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A structural equation modeling approach to investigate HIV testing willingness for men who have sex with men in China

Abstract

Background

A substantial risk of contracting Human immunodeficiency virus (HIV) exists among men who have sex with men (MSM), and HIV infection rates have been rising. This study aimed to analyze the factors influencing the Chinese MSM population’s intention to test for HIV.

Methods

Nonprobability sampling techniques were employed in June 2022 to recruit MSM in Chongqing and Sichuan, China. The data were analyzed using structural equation modeling (SEM), which is based on the knowledge-attitude-behavior (KAB) theory.

Results

Among 1687 participants, 964 (57.1%) of the MSM were willing to have an HIV test. The results of the structural equation modeling (SEM) showed that knowledge, attitude, and behavior all influenced the testing intention, with attitude having the greatest impact (total effect of 0.22).

Conclusion

HIV testing needs to be increased among MSM as they exhibit a moderate willingness to test. Improving education on HIV knowledge and risk behavior might enhance the willingness of MSM to test for HIV in China.

Introduction

MSM communities are at high risk for HIV infection, with an infection risk that is 28 times greater than that of other adult men [1]. From 0.23 cases per 100,000 people in 2004 to 4.2 cases per 100,000 people in 2017, China has an upsurge in the prevalence of HIV [2]. For both public health detection and prevention, HIV testing is crucial. The effectiveness of routine HIV testing in lowering HIV infection rates in MSM populations has been demonstrated [3,4,5,6]. The main factors influencing the willingness to test for HIV in the MSM population are knowledge, sexual behavior, positive attitudes, and risk perception [7,8,9,10]. Additionally, HIV testing intention has a significant impact on the promotion of HIV testing among MSM, making this a worthwhile research issue [11]. Therefore, based on the KAB theory, we analyzed the influence of knowledge, attitude, and behavior on HIV testing willingness using SEM.

Methods

Research subjects

The non-probability sampling strategy was employed in this study to seek MSM volunteers in Chongqing and Sichuan through non-governmental organization (NGO) collaboration, peer referral and “snowballing” of core members, voluntary counseling and testing (VCT) clinics, and online channels like QQ and WeChat. After obtaining informed consent from the volunteers, a structured electronic questionnaire was distributed to the volunteers by the staff and then collected uniformly.

Measures

Sociodemographic characteristics include age, household registration, ethnicity, educational level, employment status, marital status, and monthly disposable income. Based on previous literature, 13 observational variables were identified to measure knowledge of HIV [12]. Attitude was measured using four observed variables (i.e., “Getting tested for HIV helps people feel better”). Five variables were observed in behavior (i.e., drug usage).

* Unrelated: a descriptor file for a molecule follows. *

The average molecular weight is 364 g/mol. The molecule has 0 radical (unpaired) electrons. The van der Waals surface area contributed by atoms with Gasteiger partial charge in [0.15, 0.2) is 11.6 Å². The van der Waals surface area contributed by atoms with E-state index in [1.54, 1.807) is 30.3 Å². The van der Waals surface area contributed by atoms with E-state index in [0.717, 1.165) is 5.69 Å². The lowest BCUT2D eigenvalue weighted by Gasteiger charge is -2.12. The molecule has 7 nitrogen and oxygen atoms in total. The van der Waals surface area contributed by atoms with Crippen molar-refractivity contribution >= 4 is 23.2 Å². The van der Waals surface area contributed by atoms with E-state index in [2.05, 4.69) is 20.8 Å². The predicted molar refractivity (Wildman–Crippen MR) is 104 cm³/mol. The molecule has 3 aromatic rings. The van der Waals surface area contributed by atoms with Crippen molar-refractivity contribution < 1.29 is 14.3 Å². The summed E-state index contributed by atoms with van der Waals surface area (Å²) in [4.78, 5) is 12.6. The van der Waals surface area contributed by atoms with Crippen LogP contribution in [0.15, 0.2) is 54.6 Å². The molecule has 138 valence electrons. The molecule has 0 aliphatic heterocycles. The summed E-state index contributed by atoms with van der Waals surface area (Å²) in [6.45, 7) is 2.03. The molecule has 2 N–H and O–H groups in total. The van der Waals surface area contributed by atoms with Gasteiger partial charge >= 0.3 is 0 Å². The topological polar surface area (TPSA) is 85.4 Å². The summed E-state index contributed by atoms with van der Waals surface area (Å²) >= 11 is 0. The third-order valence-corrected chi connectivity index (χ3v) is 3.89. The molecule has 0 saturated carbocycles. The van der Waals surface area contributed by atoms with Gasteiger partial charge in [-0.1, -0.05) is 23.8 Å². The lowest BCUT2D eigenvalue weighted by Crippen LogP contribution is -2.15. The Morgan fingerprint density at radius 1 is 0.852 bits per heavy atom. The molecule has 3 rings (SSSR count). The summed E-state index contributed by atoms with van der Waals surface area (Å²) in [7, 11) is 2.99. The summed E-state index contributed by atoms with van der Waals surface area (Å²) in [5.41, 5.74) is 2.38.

Statistical analysis

SAS version 9.4 was used for data collation and univariate analysis. Categorical data were described in frequencies and percentages, while continuous variables were expressed as means and standard deviations (SD). The chi-square test was used to compare differences between groups. The data were modeled and analyzed using MPLUS version 8.3 for structural equations. The variables with statistical significance (p < 0.05) were selected to construct the model.

Results

1687 MSM in total met the study’s eligibility requirements. The participants’ average age was 29 (SD = 8.02) years old. A total of 964 (57.1%) MSM indicated a willingness to test in the next 6 months. Testing willingness varied by age, household registration, education level, employment status, and monthly disposable income (Table 1). The mean age of participants who were willing to test was 29.65(SD = 8.15), while those who did not intend to test for HIV in the future had a mean age of 27.85(SD = 7.71).

Table 1 Testing willingness of MSM with different demographic characteristics (n = 1687)

The testing willingness of MSM with different knowledge, attitudes, behaviors is shown in Table 2. MSM who answered correctly were more likely to be tested for HIV than those who answered incorrectly. The vast majority of participants in our study had a positive view of HIV testing. For MSM, willingness to undergo HIV testing increases with the perceived benefits of HIV testing. Higher HIV testing intentions were reported by MSM with several sexual partners in the previous six months, no drug use, no commercial sex activity, and no STDs.

Table 2 Testing willingness of MSM with different knowledge, attitude, behavior. (n = 1687)

Structural equation model

Figure 1 presents the results from the modified structural equation modeling. The fit indices show that the hypothesized model fit the data acceptably well (CFI = 0.99, TLI = 0.99 RMSEA = 0.04, SRMR = 0.02, and Chi-square/df = 4.2). Knowledge affected HIV testing willingness mainly by changing attitudes, and the standardized indirect effect was 0.19. The standardized direct effect of attitude on willingness to test for HIV was 0.22. The direct effect of behavior on HIV testing willingness was 0.13.